Commission allows victims, relatives of victims, journalists, experts and perpetrators to come forth and provide testimony.  The strict rules governing the introduction of evidence in trials are typically more relaxed in truth commissions.  As a result, during truth commissions, there is a greater opportunity for individuals to come forward with stories of harms they have suffered.

The raison d’être of the Truth Commission is to allow victims to have a voice, to publicize the abuses of human rights, and to account for past atrocities.
The Commission will be an unusual phenomenon as it will deal with human rights violation by a government that is still in power. The Commission would require a panel of international experts (preferably composed of legal, political experts, academics and reporters). Although the presence of lawyers/judges is important, it is preferable that the panel of experts is not comprised exclusively lawyers/judges, since such a panel would convey the impression that the commission is intended as a legal proceeding rather than as a fact-finding proceeding. A professionally diverse panel would be best.

The jury will be supplied with witness statements from the victims, their families and experts over a period of five days. During this period, individuals who produce statements can appear in person or deposit witness statements in writing. Witnesses must limit their statements to personal experiences or areas of expertise. For example, families of political prisoners must limit their statements to what happened regarding the death of their relatives. Once the jury heard all the statements, it must produce a written report, encompassing all of its findings and submit it to the Tribunal. The report must provide detailed research of the events of 1980s and  in particular the events surrounding mass execution of prisoners in the summer of 1988, referring to those responsible for these crimes , clarifying how the Tribunal should investigate this matter.

The Tribunal

The court's proceedings will also be unusual, because amongst trials held over the last 100 years, it will be the second people’s court, taking up the case against a government, the other one being the Russell tribunal, held against the crimes of the United States in Vietnam. The Tribunal will investigate among others, the findings of the Truth Commission and will issue a judgements based on this.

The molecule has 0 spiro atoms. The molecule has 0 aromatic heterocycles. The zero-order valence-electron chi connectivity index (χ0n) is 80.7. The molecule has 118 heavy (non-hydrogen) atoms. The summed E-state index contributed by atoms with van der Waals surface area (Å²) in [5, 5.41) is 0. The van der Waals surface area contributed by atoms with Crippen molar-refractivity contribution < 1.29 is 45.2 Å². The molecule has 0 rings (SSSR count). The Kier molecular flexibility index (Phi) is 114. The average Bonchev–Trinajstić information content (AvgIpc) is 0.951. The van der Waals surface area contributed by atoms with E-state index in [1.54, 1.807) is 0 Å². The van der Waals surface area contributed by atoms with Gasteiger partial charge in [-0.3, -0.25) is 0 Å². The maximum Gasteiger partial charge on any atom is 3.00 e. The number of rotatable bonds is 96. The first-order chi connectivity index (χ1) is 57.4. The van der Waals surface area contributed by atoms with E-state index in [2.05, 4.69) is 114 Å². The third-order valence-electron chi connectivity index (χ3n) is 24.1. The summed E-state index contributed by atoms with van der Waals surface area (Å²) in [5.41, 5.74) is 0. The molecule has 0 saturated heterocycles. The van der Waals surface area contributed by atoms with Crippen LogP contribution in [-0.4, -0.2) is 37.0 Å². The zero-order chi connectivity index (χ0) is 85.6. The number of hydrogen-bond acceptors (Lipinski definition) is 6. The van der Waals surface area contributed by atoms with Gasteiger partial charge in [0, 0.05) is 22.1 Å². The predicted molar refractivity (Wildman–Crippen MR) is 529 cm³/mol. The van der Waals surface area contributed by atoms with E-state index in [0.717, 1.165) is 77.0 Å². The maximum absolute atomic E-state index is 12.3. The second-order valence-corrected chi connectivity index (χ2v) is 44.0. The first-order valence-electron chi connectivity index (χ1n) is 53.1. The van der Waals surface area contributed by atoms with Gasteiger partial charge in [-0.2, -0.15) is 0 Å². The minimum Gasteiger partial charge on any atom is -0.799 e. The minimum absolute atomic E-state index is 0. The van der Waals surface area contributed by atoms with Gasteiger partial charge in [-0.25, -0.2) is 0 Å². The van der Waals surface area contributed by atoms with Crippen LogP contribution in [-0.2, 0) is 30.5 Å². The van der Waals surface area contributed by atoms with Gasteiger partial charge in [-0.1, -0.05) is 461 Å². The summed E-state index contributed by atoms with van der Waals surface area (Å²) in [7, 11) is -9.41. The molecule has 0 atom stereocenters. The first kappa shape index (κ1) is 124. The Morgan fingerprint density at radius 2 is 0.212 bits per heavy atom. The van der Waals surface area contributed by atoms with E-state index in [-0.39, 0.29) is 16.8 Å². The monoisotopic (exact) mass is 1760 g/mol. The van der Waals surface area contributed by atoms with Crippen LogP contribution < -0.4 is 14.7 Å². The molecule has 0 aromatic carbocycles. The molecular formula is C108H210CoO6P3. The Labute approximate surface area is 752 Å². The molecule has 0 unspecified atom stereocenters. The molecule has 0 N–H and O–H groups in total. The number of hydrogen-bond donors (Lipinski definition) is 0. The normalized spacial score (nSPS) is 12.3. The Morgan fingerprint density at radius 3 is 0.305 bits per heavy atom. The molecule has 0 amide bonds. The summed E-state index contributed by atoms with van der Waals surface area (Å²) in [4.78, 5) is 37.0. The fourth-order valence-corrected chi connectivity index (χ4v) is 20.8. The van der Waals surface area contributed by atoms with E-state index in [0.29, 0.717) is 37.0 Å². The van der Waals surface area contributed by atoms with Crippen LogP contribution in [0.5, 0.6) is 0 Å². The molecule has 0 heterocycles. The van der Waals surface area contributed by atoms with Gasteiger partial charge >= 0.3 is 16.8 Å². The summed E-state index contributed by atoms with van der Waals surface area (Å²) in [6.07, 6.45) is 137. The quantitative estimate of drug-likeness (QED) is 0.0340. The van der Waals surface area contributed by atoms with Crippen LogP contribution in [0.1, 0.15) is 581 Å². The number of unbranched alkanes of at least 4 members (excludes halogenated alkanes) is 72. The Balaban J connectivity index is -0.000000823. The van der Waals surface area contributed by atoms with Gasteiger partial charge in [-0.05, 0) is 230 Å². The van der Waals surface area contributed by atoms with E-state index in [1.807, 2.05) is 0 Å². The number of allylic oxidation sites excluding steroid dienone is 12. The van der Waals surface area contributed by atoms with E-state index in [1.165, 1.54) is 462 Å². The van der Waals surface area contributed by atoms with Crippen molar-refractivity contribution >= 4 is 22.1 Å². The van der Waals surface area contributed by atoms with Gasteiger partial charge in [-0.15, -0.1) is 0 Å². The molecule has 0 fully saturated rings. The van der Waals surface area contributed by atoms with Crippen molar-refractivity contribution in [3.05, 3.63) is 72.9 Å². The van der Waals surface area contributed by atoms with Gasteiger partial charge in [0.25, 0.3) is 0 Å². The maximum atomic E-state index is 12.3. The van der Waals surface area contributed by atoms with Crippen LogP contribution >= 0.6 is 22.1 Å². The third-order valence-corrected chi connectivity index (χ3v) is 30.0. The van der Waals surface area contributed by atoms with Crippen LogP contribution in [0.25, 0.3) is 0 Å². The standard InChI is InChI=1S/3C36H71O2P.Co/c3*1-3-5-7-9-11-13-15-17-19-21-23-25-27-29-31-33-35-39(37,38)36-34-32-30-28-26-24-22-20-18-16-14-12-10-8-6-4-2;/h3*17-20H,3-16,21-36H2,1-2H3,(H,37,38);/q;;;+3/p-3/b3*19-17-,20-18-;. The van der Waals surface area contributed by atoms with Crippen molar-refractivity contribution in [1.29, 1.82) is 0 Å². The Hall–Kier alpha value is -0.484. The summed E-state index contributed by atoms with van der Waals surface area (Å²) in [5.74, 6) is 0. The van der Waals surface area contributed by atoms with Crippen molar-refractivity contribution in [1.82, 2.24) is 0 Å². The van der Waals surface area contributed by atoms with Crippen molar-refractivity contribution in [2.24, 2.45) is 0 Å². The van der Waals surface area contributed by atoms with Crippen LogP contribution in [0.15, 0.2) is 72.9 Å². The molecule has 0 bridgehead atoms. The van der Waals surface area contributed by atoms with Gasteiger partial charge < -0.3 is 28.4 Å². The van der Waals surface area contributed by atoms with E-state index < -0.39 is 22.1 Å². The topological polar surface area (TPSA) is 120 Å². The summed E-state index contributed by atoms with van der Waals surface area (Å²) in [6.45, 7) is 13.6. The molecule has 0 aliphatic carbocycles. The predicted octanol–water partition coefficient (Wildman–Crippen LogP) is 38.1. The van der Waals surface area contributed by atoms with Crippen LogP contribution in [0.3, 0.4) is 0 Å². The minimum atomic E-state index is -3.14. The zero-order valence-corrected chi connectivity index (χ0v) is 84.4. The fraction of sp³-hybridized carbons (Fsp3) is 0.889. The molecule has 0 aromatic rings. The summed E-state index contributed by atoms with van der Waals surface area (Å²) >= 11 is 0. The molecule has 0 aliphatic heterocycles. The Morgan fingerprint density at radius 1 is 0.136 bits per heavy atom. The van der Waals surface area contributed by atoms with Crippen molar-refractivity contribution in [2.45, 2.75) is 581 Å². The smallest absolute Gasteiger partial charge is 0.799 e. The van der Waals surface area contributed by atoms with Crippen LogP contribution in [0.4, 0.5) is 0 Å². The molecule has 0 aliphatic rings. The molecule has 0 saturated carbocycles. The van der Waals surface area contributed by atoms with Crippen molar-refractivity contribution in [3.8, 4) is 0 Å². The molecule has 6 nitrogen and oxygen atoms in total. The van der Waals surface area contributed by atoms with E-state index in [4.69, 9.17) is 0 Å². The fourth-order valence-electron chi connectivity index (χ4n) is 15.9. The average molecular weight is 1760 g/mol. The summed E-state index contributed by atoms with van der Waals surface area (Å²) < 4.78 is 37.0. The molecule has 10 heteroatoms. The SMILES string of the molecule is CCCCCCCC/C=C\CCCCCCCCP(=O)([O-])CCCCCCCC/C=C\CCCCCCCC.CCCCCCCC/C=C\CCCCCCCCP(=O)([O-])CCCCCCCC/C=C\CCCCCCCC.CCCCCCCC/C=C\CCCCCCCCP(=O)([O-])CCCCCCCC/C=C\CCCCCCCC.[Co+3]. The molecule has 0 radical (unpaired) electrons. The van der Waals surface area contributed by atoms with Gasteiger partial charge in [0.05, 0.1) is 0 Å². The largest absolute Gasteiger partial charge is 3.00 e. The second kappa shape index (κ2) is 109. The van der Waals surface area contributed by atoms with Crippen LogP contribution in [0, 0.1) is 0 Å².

The Tribunal would consist of seven to ten judges who are eminent jurists from various countries.
As the dossier of this bloody decade in Iran, has so far been ignored by the international community and media, it would be best if the panel would be made up of influential international figures.
It is important to involve independent human rights, legal and reporters organisations from  other countries, especially those involved in similar  experiences, such as families of political prisoners executed in Chile, mothers of the disappeared in Argentina, political prisoner support groups in Turkey... As more organisations get involved, we can rely on increased publicity, both before and after setting up the tribunal.

No doubt, it is important that the Commission/Tribunal draws the attention of mass media to its proceedings. Reporters must be given the opportunity to cover the statement of witnesses (unless a witness has requested privacy). In addition, published reports must be distributed amongst Iranian and non Iranian media outlets. The final report of the Commission and the court's verdict should be used for publicity internationally.